The Way Down is The Way Up

“For whoever wants to save his life will lose it, but whoever loses his life for My sake, this is the one who will save it.” (Luke 9:24)

What is man’s greatest need? Does he need to love himself more, or maybe have greater self-esteem, or possibly be more self-fulfilled? Did Christ come to give us better health, greater prosperity and the like? The Biblical answer is in complete opposition to this common misrepresentation of the gospel. 

The answer is not that we need to love ourselves more than we already do (we do a pretty good job of that already), but rather we need to loathe ourselves more because of who God says we are by our very nature. (See Romans 3:9-18.) Once God opens our hearts to truly understand our total sinful condition, we hate what we see. Then more than anything else, we want to be different; we want a new life, which is pleasing to God. This is the gospel paradox that our Lord preached about so often. 

The paradox is that if we try to hold onto our own lives, we will invariably lose our eternal life with God. But if we are willing to discard our own lives for Christ’s sake, we will gain eternal life. This change of view can happen only by the work of the Holy Spirit, as He applies the Word of God to our hearts. This is the beginning of repentance.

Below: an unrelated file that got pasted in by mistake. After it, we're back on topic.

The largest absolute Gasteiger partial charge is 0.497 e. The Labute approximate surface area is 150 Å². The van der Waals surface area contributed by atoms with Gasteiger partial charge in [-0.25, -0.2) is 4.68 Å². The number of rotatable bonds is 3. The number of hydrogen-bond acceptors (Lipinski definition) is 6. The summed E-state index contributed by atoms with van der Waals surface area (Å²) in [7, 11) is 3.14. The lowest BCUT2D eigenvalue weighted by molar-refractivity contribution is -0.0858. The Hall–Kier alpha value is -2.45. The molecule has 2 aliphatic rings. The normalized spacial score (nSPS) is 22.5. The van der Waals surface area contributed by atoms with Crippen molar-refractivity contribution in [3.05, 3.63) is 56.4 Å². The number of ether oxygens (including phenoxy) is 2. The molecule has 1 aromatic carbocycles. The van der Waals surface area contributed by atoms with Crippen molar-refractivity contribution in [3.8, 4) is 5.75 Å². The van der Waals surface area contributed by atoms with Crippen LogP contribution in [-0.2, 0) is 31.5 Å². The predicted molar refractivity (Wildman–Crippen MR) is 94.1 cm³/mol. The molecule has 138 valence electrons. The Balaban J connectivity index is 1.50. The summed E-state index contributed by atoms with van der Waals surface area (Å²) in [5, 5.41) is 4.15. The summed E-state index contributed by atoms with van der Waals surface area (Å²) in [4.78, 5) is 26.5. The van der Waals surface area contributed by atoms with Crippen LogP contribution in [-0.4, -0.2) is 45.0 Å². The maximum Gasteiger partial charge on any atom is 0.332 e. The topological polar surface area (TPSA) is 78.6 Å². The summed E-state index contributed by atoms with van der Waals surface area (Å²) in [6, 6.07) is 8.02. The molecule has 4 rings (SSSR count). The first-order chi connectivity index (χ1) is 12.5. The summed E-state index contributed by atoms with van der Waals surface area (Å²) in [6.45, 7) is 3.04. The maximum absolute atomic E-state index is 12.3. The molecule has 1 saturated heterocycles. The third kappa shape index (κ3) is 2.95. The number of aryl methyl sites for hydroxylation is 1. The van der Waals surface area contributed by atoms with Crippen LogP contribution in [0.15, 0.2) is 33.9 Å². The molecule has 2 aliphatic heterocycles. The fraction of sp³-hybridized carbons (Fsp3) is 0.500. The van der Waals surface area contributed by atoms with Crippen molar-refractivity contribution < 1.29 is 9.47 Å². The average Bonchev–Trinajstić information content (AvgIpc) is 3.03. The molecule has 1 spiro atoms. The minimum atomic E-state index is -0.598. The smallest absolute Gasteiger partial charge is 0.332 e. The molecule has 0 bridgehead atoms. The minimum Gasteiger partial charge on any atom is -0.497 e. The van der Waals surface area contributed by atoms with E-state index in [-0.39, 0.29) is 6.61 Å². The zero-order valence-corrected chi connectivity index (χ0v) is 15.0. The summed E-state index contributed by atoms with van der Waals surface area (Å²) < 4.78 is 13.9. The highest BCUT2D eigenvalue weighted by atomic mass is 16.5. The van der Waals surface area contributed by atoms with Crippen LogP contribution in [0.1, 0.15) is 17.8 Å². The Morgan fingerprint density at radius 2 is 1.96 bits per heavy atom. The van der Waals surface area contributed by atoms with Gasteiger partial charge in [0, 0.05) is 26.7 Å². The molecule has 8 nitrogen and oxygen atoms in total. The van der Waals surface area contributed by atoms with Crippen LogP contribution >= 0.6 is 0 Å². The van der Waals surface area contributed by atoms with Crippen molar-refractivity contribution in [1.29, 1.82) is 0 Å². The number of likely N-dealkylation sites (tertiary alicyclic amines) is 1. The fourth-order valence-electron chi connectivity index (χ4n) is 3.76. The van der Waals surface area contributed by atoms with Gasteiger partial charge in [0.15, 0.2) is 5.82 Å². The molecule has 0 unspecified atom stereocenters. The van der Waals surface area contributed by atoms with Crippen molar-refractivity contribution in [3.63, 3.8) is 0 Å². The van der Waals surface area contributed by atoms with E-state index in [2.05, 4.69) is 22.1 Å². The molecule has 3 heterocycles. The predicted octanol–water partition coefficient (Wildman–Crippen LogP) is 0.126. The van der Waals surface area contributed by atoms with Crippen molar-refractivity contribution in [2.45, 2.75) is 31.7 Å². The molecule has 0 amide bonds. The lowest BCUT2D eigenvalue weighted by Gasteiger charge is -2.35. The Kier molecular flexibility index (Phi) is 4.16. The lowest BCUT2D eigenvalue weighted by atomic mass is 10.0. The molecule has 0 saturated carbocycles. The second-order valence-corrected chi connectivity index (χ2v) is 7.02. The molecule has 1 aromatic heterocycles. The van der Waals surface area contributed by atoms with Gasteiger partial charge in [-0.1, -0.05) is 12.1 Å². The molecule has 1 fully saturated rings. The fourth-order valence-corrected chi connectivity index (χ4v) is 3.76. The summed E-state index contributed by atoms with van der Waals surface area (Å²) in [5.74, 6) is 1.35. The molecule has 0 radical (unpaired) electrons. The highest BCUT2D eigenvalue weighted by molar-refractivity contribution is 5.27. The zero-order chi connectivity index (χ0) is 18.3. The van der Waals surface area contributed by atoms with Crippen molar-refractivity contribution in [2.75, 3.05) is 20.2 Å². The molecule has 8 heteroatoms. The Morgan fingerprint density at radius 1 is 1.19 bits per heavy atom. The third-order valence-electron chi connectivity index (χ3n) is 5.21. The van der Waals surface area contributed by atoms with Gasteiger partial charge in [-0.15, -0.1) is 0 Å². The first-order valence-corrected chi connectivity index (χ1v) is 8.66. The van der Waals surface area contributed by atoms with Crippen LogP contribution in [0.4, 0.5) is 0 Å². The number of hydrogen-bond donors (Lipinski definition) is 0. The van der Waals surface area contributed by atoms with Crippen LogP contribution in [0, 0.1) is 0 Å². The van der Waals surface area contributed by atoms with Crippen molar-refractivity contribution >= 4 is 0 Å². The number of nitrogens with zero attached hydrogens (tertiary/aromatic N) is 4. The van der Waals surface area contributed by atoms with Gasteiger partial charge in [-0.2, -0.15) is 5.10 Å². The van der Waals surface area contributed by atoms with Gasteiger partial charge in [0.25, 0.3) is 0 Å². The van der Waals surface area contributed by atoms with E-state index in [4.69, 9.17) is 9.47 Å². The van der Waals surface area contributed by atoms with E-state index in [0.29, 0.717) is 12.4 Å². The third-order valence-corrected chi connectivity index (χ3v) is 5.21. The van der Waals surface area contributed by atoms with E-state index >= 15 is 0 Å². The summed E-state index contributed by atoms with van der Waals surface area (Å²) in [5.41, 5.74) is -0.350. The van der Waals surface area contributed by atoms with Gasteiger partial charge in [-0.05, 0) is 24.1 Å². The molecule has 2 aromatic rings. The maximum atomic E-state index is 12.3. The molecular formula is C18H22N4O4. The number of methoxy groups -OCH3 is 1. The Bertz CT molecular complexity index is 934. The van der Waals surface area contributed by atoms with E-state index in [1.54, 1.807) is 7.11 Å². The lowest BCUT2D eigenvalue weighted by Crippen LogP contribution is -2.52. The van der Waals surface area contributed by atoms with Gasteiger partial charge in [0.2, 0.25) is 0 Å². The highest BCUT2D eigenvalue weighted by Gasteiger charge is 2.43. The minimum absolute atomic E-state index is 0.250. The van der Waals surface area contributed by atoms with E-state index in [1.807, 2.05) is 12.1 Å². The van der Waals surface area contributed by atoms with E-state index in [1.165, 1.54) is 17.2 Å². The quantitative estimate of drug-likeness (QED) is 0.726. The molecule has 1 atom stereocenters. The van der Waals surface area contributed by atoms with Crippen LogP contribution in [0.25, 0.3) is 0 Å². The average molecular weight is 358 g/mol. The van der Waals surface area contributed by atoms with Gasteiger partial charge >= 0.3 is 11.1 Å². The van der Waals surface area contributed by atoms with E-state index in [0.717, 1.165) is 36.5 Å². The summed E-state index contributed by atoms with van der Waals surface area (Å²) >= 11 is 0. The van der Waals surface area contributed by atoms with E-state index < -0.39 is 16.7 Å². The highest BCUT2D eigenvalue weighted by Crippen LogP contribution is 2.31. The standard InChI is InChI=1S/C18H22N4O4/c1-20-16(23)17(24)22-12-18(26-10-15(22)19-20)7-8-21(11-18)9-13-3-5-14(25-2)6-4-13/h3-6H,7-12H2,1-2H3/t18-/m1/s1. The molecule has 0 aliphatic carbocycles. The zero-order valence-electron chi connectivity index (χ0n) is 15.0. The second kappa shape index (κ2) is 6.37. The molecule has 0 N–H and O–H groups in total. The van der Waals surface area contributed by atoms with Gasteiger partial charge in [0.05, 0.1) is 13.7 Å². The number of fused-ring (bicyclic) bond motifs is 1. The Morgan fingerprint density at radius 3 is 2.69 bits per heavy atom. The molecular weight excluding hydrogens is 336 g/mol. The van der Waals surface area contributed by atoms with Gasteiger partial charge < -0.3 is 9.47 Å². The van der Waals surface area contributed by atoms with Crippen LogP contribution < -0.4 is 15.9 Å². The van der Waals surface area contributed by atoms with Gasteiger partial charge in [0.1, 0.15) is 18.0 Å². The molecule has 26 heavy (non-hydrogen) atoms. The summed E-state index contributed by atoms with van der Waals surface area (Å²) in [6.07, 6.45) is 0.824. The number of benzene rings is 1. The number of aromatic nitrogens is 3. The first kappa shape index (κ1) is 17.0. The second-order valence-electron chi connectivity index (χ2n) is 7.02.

Repentance is a by-product of self-hate. Job, who God described as blameless and upright, upon seeing the LORD said, “My ears had heard of you but now my eyes have seen you. Therefore, I despise myself and repent in dust and ashes.” (Job 42:5-6) And Jesus taught, “… But unless you repent, you will all likewise perish” (Luke 13:3)

Martin Lloyd-Jones wrote, “Repentance means you realize you are a guilty, vile sinner in the presence of God, that you deserve the wrath and punishment of God, that you are hell bound. It means that you begin to realize that this thing called ‘sin’ is in you, that you long to get rid of it, that you turn your back on it in every shape and form.”  

For whom are you living—yourself or Christ? Paul said, “I have been crucified with Christ and I no longer live, but Christ lives in me. The life I live in the body, I live by faith in the Son of God, who loved me and gave his life for me.” (Galatians 2:20) Can you agree with Paul who said, “For to me, to live is Christ and to die is gain”? (Philippians 1:21)

By Jim Connell

Jim and his wife, Becky, moved from Indiana to Lexington to establish the Lexington Rescue Mission. They have two married children, Laura and Brian.






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